We got to see some of the damage I had read about  by beavers introduced to south america form north america. In the wisdom that has been repeated worldwide some enterprising soul thought that setting up a fur trade (yes, not a good plan even if it had worked out) in south america was a good idea. So they brought 25 mating pairs of beaver from Canada and deposited them in South America.
The chronicles of Narnia and a trip to Canada as a child leaves me predisposed to like beavers, but everything has its place, and the beaver does not belong here.

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Beaver gnawed tree
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devastation caused by cute little beavers

Not only is the climate so different to where they come from that the fur they produced was worthless, but there are no natural predators so the beavers set to work terraforming the environment, cutting down some trees and drowning others with their dams. Clever critters, in totally the wrong place. There is a now a program in place to eradicate them. Sucks to be a beaver in the wrong place, but that applies equally to rabbits, cane toads and the long, long list of our other F&*^ ups.

And less that 20 years ago, when people really should have known better, salmon were introduced to the rivers and now have to be eliminated as they out compete everything here.  For a very clever species we are dumb as rocks.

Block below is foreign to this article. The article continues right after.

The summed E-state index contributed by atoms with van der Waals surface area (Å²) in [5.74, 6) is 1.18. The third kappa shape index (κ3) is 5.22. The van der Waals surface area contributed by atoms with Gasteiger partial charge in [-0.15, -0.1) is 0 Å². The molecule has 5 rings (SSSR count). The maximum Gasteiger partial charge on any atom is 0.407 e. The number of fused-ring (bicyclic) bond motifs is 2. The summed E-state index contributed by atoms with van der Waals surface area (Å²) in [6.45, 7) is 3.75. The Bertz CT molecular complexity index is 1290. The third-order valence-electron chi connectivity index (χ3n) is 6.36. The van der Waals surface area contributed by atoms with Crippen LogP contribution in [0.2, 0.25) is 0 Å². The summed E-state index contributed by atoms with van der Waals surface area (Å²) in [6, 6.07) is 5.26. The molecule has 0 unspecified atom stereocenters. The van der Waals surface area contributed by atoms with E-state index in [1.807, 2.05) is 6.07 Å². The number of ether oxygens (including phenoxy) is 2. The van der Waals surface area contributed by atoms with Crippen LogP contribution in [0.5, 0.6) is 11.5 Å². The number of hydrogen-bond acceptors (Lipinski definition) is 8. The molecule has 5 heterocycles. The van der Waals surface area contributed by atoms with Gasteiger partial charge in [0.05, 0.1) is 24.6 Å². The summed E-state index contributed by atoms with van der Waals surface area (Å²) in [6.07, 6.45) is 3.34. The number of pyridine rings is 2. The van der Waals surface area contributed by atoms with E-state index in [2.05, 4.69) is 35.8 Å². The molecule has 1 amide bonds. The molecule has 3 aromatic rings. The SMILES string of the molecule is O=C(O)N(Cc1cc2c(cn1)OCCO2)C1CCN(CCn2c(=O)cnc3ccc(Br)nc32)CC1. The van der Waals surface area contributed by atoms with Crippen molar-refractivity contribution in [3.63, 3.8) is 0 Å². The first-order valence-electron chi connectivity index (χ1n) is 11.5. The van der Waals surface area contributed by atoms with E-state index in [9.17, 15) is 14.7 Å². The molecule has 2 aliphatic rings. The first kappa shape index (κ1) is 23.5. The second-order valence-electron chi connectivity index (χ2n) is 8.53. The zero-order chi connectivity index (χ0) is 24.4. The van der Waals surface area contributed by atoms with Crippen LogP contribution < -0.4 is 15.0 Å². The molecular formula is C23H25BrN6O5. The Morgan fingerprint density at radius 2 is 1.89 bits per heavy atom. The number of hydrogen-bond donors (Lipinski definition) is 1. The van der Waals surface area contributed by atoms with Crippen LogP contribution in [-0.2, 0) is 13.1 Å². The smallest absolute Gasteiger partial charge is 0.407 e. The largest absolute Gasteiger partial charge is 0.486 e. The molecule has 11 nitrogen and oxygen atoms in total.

On our hike we saw a couple of different orchids.  I know Jon would have stopped there and we would have had to send Pepe out looking for him. The vegetation is a mixture of forest and meadow land. The tree line finishes at roughly 700m (that’s from memory so don’t go basing a thesis on it). We were well, well under that, but looking up at mountains on both the Chile and Argentinian side. Because of the climate everything takes much longer to break down.


It was lovely to get to know some of the people were will be traveling with over the next 11 days or so. There is the off chance some of them will be reading this, but I can genuinely say they are a great bunch of folk and I’ll looking forward to getting to know them better. Given my normal aversion to people that’s saying a lot.

I’m not much of a landscape photographer.  Landscape really is about planning to be at the right spot, at the right time of day, at the right time of year, while scratching your right ear with a four leaf lover, well you get the idea. My challenge today was remembering to switch back from landscape setting when I saw something interesting (ie birds). There were a few occasions that were a massive fail, but at least I learnt that today and hopefully will manage not to repeat this when I’m on the next continent.

And tomorrow is the day we set off. That means no more posts will be published until we’re back here. I will endeavor to write them up every day though.

Other fun facts.

Ushuaia is the world’s southernmost city.

Argentina legalised same sex marriage in 2010 (come on Australia, get out of the dark ages already) and that the first Latin American marriage was conducted here in Ushuaia.

Tierre del Fuego National Park is approx 68,000 hectares in size and home to roughly 50 horses as well as a range of endemic wildlife and introduced pests.

The average temperature year round in 5 degrees C. It has an average winter temperature of 0 degrees, moderated by the proximity to the ocean.